Did you ever wonder while America’s military members are so weary on April 1st?
That’s because they just concluded a march of 31 days.
Ah, an oldie but a goodie!
But here we are at the start of the 4th month of the year and it’s a time to be wary.
The month starts with “April Fools’ Day” or “All Fools Day” .
This all got started in 16th century France when Pope Gregory introduced a new calendar, moving New Year’s Day from April 1st to January 1st.
Bad communication in those days meant lots of folk didn’t get the word for years and some hard-heads didn’t like the idea of New Year’s moving from April 1st.
Others labeled them as “fools” and were ridiculed for not accepting the change.
That’s how April Fool’s came about.
Some of the simpler pranks are the ones I like best.
In parts of Europe, the day is also referred to as “Fish Day”.
The object if to attach a small paper fish to a victim’s back without being noticed.
That’s probably where my classic “kick me” sign slapped on a buddy’s back originated.
As a loyal fan of April tomfoolery, I contend it’s much easier to pull off jokes today.
So many people in this world are “asleep at the switch” and with multi-media outlets, it’s a lot easier to spread “real” fake news.
Over the years, there have been some real dandies.
In 1957, the usually stoic BBC broadcast a film showing Swiss farmers picking freshly-grown spaghetti.
The story reported it was a bumper crop year for spaghetti and millions of people were duped into believing the pasta grew in trees.
What a classic!
In 1962, Swedish national television ran a special on how you could get color TV by placing a nylon stocking in front of the set.
That reminds me of those old catalogs we used to get in the mail.
They often advertised those colored plastic films you could place on your black and white TV and convert it to a color set.
That was pretty cheesy, at best.
But back to the Swedes for a moment.
There’s a part of me that thinks this IKEA thing could really be an elaborate April Fools’ hoax.
Meanwhile, the BBC returned in 1965 with “Smell-A-Vision” saying they were conducting a trial of a new technique to broadcast smells over the airwaves.
Thousand reported noticing new aromas while watching the telly.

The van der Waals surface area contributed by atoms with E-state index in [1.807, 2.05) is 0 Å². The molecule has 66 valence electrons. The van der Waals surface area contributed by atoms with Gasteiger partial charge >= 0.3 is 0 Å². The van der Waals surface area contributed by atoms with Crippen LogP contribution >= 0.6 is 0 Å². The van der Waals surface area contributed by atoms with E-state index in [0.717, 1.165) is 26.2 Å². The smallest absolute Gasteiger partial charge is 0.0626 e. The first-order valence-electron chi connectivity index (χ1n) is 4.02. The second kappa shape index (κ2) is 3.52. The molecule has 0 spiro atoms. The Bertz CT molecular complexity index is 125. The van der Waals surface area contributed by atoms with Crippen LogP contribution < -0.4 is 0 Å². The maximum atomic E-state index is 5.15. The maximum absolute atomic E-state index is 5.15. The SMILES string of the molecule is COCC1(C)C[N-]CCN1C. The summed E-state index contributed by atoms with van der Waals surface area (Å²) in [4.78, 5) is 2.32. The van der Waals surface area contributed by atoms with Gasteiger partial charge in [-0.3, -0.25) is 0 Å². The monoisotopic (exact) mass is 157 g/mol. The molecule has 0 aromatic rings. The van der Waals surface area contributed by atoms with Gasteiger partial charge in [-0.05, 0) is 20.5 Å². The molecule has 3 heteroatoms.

The power of suggestion.
In 1969, Netherlands public TV pulled off a very elaborate hoax.
They announced inspectors with remote scanners would be going through neighborhoods to detect citizens who had not paid the radio/TV tax.
The only way to prevent detection was to wrap your radio or TV with aluminum foil.
Stores in the Netherlands quickly sold out of aluminum foil.
The best part is the government reported a surge of citizens stepping forward to pay that new tax.
One of the best pranks came in 1996 when Taco Bell put a full-page ad in the New York Times saying they had purchased the Liberty Bell “to reduce the country’s debt” and they would rename it the “Taco Liberty Bell”.
Lots of folks were indignant to think a fast-food business would do that to a patriotic icon of our nation.
I thought it was some clever marketing.
Too bad Taco Bell can’t figure out a way to speed up service.
Having worked in the radio business for a few years, I’ve been in the lead on a couple of good April Fools “chain yankings”.
It’s best for pranks to have a “plausibility” connection to a current event.
Plus you have to be geographically “nebulous” so you don’t get elected officials into any more trouble than they are already in.
One year, my home town was doing a lot of work on water and sewer lines.
One morning, which happened to be April 1st, I announced the “city” was continuing work on sewer lines.
“City” crews would be flushing out sewer lines during the day.
To protect you house from any potential problems, residents should place Saran Wrap over their toilet bowls to prevent any water from splashing on the bathroom floor while this work was underway.
I even got calls from actual city officials who were being bombarded by residents with questions.
I just told them to check the calendar to see what day it was.
For many, it was an “Ah hah!” moment
The next morning, I heard from numerous listeners who were hoodwinked and the vast majority had a good laugh.
A few years later, the “local phone company” was the target on the first day of April.
The actual local utility had been upgrading service for several months.
So, when I announced that the “phone company” would be blowing out” telephone lines to address complaints regarding static, the fish took my bait.
To keep that “dirt” from messing up the entire house, listeners were advised to put a baggy on their phone receivers before leaving for work.
Some listeners, wise to my ways, told me they went home to find bagged phone receivers.
Some took the phone off the hook and placed it on the floor.
They told the rest of the family they must have had a real strong burst of air through their lines.
Again, lots of fish took the bait and most had a good laugh.
So, if someone corners you and says, “Say, did you hear…?”, check the calendar first.
By the way, your shoe is untied…